• Money managers brush it off as well: “The bond market had better predictive powers in the past than it does now,” says Craig Brothers, who manages a $3B municipal bond portfolio.
    • Let's return in a year and see where things stand.
    • ETFs: IEF, PST, IEI, TYO, UST, PLW, DTYS, VGIT, STPP, GOVT, FLAT, TBX, SCHR, FTT, ITE, GSY, TYD, DTYL, EGF, DFVL, TAPR, TBZ, USFR, DFVS, TYNS, TFLO
    | Wed, May 18, 8:57 AM
  • Fri, Apr. 1, 2:56 PM
    | Fri, Apr. 1, 2:56 PM | 1 Comment
  • Tue, Mar. 22, 4:34 AM
    | Tue, Mar. 22, 4:34 AM | 4 Comments
  • Mon, Mar. 21, 1:10 PM
    • Just a few days after the FOMC slashed its forecast for the number of rate hikes this year, two Fed speakers today suggest the central bank could move as soon as its next meeting.
    • "There is sufficient momentum evidenced by the economic data to justify a further step ... as early as the meeting scheduled for the end of April," says Atlanta Fed boss Dennis Lockhart. “Short of some big shock that turns consumer psychology on its head, I see no reason why consumer spending growth should not continue."
    • Fed Fund futures have priced in a 7% chance of a boost in April, and a 38% chance of a June move.
    • Lockhart isn't a voter on the FOMC this year, but he's considered a middle-of-the-roader, so his hawkishness is of interest.
    • Earlier, San Francisco Fed President Williams said the economy is "looking great," and he expects April or June should work as potential dates for the next rate hike. He's also not a voting member of the FOMC this year.
    • ETFs: SHY, BIL, PLW, VGSH, SHV, STPP, SCHO, GOVT, FLAT, FTT, EGF, DTUS, SST, DTUL, TAPR, TUZ, USFR, TFLO
    | Mon, Mar. 21, 1:10 PM | 8 Comments
  • Tue, Mar. 15, 4:50 PM
    • Improving economic data suggest it's time for a tactical move into riskier assets, says BlackRock Chief Investment Strategist for Fixed Income Jeffrey Rosenberg.
    • He's moved his overweight position in one-to-three year government paper to neutral.
    • Short-term rate futures markets today are pricing in roughly one-and-a-half rate hikes this year vs. zero about a month ago.
    • ETFs: SHY, BIL, VGSH, SHV, STPP, SCHO, FLAT, DTUS, SST, DTUL, TUZ, USFR, TFLO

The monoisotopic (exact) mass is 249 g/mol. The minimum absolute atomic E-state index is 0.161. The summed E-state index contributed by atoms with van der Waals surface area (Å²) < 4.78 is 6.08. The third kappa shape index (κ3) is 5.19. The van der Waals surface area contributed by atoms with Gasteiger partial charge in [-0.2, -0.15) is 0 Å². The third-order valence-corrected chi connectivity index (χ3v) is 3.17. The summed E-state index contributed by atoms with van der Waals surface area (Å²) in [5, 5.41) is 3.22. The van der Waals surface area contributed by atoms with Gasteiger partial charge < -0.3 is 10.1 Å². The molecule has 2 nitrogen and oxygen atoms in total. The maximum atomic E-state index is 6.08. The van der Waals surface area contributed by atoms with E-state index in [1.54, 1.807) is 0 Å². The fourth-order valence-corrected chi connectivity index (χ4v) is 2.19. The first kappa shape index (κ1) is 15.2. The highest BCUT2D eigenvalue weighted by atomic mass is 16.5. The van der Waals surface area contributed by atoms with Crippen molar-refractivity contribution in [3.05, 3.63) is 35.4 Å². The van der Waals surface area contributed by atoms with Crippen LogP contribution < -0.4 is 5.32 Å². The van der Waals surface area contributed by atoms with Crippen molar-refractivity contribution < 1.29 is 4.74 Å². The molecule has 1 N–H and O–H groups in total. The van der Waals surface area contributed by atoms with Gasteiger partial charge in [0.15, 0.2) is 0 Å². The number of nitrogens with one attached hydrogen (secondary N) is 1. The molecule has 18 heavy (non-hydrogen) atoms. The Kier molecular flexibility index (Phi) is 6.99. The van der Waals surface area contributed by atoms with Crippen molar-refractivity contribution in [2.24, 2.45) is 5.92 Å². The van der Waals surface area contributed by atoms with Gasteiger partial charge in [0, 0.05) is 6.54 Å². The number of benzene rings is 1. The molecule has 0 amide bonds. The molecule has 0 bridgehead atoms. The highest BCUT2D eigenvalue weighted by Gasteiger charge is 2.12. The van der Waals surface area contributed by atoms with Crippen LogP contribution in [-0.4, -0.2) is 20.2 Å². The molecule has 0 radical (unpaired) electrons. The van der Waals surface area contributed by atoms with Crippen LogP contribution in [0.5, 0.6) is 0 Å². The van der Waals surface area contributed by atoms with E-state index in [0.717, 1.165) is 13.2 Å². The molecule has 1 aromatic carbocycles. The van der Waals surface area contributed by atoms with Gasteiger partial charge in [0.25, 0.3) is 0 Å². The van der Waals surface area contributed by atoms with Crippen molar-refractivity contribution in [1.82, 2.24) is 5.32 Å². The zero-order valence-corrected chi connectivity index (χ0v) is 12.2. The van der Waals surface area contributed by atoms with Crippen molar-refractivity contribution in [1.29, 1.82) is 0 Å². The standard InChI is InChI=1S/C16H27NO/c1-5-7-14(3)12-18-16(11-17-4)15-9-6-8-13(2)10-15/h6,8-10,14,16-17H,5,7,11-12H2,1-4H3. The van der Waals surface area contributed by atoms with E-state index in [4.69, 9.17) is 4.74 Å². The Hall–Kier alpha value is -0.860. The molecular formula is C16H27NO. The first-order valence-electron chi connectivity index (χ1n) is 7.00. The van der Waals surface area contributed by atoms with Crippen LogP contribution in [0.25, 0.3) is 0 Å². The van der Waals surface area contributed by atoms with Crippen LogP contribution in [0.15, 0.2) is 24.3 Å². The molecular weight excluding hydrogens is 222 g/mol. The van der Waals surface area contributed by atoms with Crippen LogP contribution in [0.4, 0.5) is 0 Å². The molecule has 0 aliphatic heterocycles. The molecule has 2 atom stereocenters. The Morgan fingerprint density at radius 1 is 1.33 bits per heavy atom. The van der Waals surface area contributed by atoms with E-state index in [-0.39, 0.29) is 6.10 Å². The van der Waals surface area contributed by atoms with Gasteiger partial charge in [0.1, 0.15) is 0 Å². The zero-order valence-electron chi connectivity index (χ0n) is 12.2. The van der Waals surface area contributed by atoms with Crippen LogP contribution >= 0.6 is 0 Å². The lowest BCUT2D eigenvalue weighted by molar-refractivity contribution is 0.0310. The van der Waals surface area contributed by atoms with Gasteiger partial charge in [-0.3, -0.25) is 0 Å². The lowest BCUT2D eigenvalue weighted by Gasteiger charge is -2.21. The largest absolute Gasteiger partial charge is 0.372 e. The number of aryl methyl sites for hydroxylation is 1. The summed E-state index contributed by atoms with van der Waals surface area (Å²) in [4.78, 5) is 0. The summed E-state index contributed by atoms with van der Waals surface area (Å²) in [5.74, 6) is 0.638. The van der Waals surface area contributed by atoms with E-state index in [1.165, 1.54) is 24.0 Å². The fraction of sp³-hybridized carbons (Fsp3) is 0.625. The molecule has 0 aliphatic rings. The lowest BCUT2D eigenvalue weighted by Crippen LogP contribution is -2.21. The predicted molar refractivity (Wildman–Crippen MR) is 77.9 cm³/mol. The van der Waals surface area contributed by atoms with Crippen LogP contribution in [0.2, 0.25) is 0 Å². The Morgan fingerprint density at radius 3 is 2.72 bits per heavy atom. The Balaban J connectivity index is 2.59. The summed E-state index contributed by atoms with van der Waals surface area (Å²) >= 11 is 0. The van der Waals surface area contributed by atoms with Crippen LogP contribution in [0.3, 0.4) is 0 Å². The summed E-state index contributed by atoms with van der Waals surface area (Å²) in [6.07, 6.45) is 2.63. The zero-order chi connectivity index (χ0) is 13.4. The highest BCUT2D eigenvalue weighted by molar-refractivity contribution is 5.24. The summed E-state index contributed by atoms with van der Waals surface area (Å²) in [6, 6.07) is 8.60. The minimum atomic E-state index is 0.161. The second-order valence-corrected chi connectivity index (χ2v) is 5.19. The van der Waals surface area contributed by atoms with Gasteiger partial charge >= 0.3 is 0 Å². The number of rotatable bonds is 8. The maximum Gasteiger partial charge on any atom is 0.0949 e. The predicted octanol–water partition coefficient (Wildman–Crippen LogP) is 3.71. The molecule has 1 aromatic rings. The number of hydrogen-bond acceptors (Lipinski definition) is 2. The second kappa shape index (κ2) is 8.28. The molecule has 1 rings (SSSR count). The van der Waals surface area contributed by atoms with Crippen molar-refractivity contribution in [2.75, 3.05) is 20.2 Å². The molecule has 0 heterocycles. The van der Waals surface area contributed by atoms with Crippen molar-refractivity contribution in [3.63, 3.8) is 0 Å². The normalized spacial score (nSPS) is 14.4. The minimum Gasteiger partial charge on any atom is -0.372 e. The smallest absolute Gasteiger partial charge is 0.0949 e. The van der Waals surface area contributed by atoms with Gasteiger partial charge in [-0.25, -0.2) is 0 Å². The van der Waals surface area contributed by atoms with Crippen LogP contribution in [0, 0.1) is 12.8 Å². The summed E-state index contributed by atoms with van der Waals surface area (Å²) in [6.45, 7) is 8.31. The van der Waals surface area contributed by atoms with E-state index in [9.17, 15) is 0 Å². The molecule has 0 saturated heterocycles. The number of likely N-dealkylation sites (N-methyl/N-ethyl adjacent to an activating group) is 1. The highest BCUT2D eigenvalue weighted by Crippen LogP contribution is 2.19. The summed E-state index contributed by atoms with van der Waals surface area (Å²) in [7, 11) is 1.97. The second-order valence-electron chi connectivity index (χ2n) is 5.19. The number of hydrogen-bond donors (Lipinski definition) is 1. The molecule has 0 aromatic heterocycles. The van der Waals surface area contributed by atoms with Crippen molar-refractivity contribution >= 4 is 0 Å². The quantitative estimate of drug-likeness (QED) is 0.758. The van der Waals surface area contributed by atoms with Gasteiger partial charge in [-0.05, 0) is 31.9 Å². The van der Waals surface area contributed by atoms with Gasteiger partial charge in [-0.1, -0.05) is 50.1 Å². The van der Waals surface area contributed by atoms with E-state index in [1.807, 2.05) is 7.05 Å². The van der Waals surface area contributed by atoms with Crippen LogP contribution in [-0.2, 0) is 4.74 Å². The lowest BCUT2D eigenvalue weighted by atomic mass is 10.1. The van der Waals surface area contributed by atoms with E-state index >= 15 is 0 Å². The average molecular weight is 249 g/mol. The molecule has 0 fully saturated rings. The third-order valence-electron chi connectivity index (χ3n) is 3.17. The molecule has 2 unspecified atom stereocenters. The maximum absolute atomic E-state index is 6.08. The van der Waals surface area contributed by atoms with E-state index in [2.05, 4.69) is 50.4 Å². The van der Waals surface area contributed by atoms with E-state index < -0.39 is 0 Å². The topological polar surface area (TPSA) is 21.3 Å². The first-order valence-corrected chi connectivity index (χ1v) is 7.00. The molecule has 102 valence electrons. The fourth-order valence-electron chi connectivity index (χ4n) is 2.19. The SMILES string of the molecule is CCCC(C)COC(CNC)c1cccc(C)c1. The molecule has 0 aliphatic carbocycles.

| Tue, Mar. 15, 4:50 PM | 2 Comments
  • Wed, Mar. 9, 3:40 PM
    • The consensus view at the moment holds that policy divergence - in which most global central banks are easing while the Fed tightens - is unsustainable. Not so fast, says Goldman's Jan Hatzius. Even if the Fed hikes three times this year (which he expects), the wide gap between U.S. and overseas rates wouldn't be unusual on an historical basis.
    • A check of the scorecard finds the spread between U.S. and German two-year paper is the widest since 2006, and for the U.S. and Japan, the widest since 2008.
    • This just reflects the narrower-than-normal gap of the past few years, says Goldman. Go back further, and the divergence will be at about the post-1985 average even if the Fed boosts rates three times in 2016.
    • At the moment, short-term rate futures are pricing in only a 73% chance of even one Fed rate hike this year. Goldman not only expects three, but also sees the 10-year yield jumping all the way to 2.75% from the current 1.89%.
    • ETFs: IEF, SHY, PST, IEI, TYO, BIL, DTYS, UST, PLW, VGSH, SHV, VGIT, STPP, SCHO, GOVT, FLAT, TBX, SCHR, FTT, GSY, TYD, ITE, DTYL, EGF, DTUS, SST, DTUL, TAPR, TUZ, DFVL, TBZ, DFVS, USFR, TYNS, TFLO
    | Wed, Mar. 9, 3:40 PM
  • Tue, Feb. 23, 12:11 PM
    • Futures markets are showing less than a 50% chance of even one rate hike this year - that's down from 93% on Jan. 1. It's no surprise given the early rout in equities, troubles in China, and the continuing collapse in the energy patch.
    • But with stocks and energy showing signs of at least stabilizing, and inflation perking up, the central bank may not be as dovish as markets are pricing in, says BlackRock's Global Chief Investment Strategist Russ Koesterich.
    • "Will the central bankers wait out all of 2016," he asks in a new report. "Probably not."
    • An interesting counterpoint to Koesterich is from the Fed itself, where Dallas Fed boss Robert Kaplan today argues for an extended pause in the rate hike cycle.
    • ETFs: SHY, BIL, PLW, VGSH, SHV, STPP, SCHO, GOVT, FLAT, FTT, EGF, DTUS, SST, DTUL, TAPR, TUZ, USFR, TFLO